Attorney General Greg Abbott voted with his family Thursday, then confidently predicted he would reach his goal of a strong finish in heavily Hispanic South Texas. The Republican candidate for governor said he was buoyed by the long lines at the Randall’s grocery store in south Austin, where he cast a vote alongside his wife, Cecilia, and his teenage daughter, Audrey.
“I feel good,” Abbott said. “I feel good about the long line that we were in. Voter turnout seems to be up today, but I’m going to be campaigning today through Election Day because I want to go earn everybody’s vote.”
Abbott has run ads in Spanish and campaigned heavily in the Rio Grande Valley, setting a goal of winning Cameron County and breaking 45 percent in Hidalgo County, both Democratic strongholds in predominately Latino South Texas.
Abbott said he had been to the region “16 or 17 times” during the campaign.
“We’ve devoted a lot of resources down there, a lot of time down there,” Abbott told reporters. “We have more people on the ground in the Rio Grande Valley than Rick Perry had in the entire state of Texas.”
Noting that his wife would become the first Hispanic first lady of Texas if he's elected, Abbott said he gets “great cheers” when he travels to the area and said his campaign has been “reaching out and connecting with” the fastest-growing segment of the Texas population.
A Texas Lyceum Poll conducted in September showed Democratic state Sen. Wendy Davis, D-Fort Worth, with a clear lead among Hispanics in the governor’s race. But the latest University of Texas/Texas Tribune Poll showed it was a statistical dead heat among Latinos.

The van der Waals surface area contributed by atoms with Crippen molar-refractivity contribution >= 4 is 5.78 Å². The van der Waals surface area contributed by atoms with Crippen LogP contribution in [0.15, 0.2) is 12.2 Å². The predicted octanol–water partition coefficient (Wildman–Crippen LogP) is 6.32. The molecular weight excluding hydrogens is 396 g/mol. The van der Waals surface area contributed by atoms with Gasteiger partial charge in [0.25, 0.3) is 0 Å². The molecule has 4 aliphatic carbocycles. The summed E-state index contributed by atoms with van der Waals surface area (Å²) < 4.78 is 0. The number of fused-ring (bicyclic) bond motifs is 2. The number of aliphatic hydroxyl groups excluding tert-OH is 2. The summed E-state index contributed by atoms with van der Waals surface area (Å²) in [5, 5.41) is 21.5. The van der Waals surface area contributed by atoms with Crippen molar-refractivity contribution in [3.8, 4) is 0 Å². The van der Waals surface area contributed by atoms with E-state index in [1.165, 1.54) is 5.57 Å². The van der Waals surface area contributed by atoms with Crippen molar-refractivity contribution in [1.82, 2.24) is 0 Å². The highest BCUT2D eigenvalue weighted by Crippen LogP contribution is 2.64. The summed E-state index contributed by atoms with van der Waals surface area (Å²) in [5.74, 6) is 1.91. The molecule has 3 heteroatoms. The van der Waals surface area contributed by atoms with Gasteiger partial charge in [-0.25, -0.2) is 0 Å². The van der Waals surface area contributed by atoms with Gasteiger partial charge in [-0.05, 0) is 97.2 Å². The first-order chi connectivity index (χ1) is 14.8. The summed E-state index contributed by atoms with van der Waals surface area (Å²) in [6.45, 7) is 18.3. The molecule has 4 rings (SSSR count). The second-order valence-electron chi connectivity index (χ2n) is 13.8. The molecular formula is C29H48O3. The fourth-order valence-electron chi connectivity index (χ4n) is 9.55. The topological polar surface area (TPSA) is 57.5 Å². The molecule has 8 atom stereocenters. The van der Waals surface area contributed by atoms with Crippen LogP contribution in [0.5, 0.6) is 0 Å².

Davis spokeswoman Rebecca Acuña called Abbott's predictions about the Latino vote “ludicrous,” saying he had compared the region to the “third world” and campaigned alongside GOP lieutenant governor candidate Dan Patrick, whose harsh statements about the border area and illegal immigration have drawn criticism from Hispanic leaders.
During his short exchange with reporters, the attorney general largely sidestepped a question about his views on abortion rights.
For years, Abbott and his aides have said Abbott opposes abortion in all cases except when the life of the mother at stake.
"I believe deeply in the sanctity of life, including the life of the mother,” Abbott said in 2002. “Whenever a mother’s life or health is threatened or endangered, measures should be taken to protect the mother. Regarding instances of rape and incest, which constitute less than 1 percent of all abortions and are admittedly very difficult situations, I further believe life must be preserved."
Last year, Abbott said that he was “not a supporter of Roe v. Wade,” the 1973 Supreme Court decision that legalized abortion.
Thursday, though, Abbott didn’t specify whether he supports a woman’s right to terminate a pregnancy — for any reason — up to the moment the state’s newly passed 20-week ban kicks in.
“I’m pro-life, I’m Catholic and I, as governor, will promote a state that supports a culture of life,” Abbott said. “But I also understand that we live in a nation of laws and the state of Texas has to operate within the laws that we have here.”
Acuña, the Davis spokeswoman, said Abbott was trying to appear more moderate on abortion rights than he really is.
“It’s no secret that he opposes abortion even in cases of rape or incest,” Acuña said. “He knows that Texans are horrified with his position. He is trying to deceive Texans about his opposition to abortion even in cases of rape or incest because he knows that is an extremely unpopular position.”